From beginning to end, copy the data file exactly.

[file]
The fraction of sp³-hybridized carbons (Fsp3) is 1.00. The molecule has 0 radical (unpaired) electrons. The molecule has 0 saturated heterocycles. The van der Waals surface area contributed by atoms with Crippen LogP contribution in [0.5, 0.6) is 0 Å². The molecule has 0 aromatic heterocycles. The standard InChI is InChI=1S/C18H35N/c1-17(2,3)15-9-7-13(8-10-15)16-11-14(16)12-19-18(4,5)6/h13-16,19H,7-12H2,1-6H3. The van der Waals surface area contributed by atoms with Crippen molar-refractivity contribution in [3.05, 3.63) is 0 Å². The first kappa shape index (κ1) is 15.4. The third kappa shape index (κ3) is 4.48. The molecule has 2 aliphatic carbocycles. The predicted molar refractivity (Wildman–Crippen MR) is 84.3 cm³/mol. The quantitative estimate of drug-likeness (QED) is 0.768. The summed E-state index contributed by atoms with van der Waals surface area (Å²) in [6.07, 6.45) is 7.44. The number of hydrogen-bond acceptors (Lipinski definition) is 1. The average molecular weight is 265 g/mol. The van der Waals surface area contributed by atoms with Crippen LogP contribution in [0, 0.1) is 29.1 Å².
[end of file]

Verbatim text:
The fraction of sp³-hybridized carbons (Fsp3) is 1.00. The molecule has 0 radical (unpaired) electrons. The molecule has 0 saturated heterocycles. The van der Waals surface area contributed by atoms with Crippen LogP contribution in [0.5, 0.6) is 0 Å². The molecule has 0 aromatic heterocycles. The standard InChI is InChI=1S/C18H35N/c1-17(2,3)15-9-7-13(8-10-15)16-11-14(16)12-19-18(4,5)6/h13-16,19H,7-12H2,1-6H3. The van der Waals surface area contributed by atoms with Crippen molar-refractivity contribution in [3.05, 3.63) is 0 Å². The first kappa shape index (κ1) is 15.4. The third kappa shape index (κ3) is 4.48. The molecule has 2 aliphatic carbocycles. The predicted molar refractivity (Wildman–Crippen MR) is 84.3 cm³/mol. The quantitative estimate of drug-likeness (QED) is 0.768. The summed E-state index contributed by atoms with van der Waals surface area (Å²) in [6.07, 6.45) is 7.44. The number of hydrogen-bond acceptors (Lipinski definition) is 1. The average molecular weight is 265 g/mol. The van der Waals surface area contributed by atoms with Crippen LogP contribution in [0, 0.1) is 29.1 Å².